The return of dominant powers has been punctuated by a season in which, for the first time in NFL history, three teams are 12-1. Only three teams have gone 15-1 in the regular season since the league went to a 16-game schedule in 1978. Three could turn that trick in 2004, handcuffing the idea that the league is defined by parity.
Games are less competitive this season. Since the AFL-NFL merger, there's been a gradual rise in the competitiveness of NFL games. In the 1970s, 40.8 percent of all NFL games were decided by seven points or less; in the 1980s, 45.7 percent; in the 1990s, 46.4 percent. The trend continued into the 21st century and peaked in 2001 (48.8 percent), 2002 (49.2 percent) and 2003 (48.4 percent). This phenomenon, more than anything, spawned the parity buzzword.
But that trend toward tighter ballgames has made a sudden reversal this season: just 42.8 percent of NFL games this year (89 of 208 through Week 14) have been decided by seven points or less. Only four times in the last 28 seasons (and not once since 1992, before the dawn of the salary-cap era) have a lower percentage of games been decided by seven points or less. Little more than one in five games (21.6 percent) this season have been decided by a field goal or less. That's the sixth lowest rate since 1978.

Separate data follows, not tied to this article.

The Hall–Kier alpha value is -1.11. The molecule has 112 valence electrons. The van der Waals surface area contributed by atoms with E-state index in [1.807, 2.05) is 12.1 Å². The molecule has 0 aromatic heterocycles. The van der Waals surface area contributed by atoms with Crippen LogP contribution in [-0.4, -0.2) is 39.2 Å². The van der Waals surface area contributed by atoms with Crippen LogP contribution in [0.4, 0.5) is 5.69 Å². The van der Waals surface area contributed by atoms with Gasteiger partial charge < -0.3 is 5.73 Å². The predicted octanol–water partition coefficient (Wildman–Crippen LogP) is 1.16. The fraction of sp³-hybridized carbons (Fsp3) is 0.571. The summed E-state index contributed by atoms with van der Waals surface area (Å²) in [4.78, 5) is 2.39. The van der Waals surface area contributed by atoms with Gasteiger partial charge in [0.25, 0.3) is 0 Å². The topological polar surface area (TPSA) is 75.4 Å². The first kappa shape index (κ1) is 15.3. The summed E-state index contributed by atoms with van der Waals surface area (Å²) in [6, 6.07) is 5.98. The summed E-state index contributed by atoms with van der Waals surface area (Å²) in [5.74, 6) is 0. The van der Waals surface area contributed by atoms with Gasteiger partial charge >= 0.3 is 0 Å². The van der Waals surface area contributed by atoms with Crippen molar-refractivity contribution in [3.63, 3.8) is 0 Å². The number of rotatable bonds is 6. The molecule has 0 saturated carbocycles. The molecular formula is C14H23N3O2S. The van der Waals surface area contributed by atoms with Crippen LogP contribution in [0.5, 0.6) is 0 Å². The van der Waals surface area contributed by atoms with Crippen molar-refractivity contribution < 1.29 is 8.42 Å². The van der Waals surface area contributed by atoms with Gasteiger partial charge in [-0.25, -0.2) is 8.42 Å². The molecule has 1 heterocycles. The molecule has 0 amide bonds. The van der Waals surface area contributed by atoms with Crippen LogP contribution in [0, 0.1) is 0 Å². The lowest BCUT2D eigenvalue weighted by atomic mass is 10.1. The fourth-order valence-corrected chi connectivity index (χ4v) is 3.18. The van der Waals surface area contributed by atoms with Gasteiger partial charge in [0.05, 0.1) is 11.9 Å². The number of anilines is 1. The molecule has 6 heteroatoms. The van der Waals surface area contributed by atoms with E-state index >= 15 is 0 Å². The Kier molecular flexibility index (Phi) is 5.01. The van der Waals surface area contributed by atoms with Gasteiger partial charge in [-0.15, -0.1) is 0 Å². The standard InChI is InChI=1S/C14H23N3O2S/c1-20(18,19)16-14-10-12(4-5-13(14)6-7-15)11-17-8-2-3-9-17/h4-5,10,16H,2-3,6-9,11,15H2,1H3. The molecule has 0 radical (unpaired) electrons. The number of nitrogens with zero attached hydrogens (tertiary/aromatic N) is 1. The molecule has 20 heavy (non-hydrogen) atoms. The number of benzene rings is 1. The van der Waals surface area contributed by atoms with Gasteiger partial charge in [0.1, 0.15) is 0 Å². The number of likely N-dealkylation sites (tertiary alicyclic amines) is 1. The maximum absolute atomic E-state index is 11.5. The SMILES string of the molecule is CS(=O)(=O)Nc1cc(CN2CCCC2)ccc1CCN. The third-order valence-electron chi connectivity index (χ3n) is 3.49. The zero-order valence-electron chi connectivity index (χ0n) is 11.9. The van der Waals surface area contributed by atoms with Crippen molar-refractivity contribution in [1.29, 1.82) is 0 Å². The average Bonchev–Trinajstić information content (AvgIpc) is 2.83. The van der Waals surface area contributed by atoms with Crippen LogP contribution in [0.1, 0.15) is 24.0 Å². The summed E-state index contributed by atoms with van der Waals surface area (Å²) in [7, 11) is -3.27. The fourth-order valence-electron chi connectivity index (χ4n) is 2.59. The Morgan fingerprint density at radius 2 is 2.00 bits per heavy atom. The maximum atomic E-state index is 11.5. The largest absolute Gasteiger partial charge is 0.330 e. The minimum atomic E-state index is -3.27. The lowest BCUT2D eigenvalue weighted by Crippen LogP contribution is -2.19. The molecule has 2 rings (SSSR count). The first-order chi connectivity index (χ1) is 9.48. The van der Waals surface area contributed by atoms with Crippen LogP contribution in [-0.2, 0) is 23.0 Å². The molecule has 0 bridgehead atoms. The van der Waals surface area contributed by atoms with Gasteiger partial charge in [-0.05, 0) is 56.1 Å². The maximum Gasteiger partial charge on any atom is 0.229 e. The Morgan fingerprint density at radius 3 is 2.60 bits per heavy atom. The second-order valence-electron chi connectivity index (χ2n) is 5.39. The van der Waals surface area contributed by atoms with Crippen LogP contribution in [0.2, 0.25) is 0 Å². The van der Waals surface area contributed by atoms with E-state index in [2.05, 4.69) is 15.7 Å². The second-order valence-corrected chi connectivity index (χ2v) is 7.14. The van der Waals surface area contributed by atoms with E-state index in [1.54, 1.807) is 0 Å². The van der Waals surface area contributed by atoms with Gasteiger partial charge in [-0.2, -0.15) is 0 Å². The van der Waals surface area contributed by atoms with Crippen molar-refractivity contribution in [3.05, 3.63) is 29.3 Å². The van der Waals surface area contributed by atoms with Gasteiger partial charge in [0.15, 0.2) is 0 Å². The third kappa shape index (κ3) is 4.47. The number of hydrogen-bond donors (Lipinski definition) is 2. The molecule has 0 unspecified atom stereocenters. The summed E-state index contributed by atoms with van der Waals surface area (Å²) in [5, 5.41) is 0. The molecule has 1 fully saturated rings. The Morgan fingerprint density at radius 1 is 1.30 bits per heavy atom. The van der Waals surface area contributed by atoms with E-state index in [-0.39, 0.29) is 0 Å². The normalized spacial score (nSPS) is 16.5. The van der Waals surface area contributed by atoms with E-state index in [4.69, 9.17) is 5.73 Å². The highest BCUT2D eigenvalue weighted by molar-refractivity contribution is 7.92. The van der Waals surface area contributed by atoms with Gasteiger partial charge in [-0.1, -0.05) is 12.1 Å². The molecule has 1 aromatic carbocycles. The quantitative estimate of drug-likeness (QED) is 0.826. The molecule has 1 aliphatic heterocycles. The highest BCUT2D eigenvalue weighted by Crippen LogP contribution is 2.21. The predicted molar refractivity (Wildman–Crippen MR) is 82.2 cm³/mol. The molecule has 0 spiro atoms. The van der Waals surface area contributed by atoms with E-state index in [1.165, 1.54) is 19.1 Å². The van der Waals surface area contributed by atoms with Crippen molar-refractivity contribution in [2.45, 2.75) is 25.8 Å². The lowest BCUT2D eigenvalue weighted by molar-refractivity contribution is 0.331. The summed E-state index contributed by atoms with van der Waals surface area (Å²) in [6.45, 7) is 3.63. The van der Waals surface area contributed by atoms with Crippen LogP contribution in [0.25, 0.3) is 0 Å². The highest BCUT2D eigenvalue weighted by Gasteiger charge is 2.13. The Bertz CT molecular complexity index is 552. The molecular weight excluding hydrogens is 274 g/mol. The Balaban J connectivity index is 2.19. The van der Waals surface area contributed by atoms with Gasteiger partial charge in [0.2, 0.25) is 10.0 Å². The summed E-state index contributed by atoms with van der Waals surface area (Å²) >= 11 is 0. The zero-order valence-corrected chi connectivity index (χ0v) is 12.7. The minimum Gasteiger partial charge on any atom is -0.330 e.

Despite the lockdown by the long arm of pigskin law, the "pundits" continue to pour stale stories about parity from a rusty old keg of gridiron ignorance. Apparently, it's easier than tapping into a fresh, frothy storyline. Part of the problem with the "pundits" is that their addiction to parity clouds their sense of historical perspective. They insist that the great teams of the past are better than the great teams of today, or that the crowd of clubs fighting for a playoff spot late in the season is a modern phenomenon. But here's the historical truth according to the Rosco P. Coltrane of the local pigskin constabulary, the Cold, Hard Football Facts.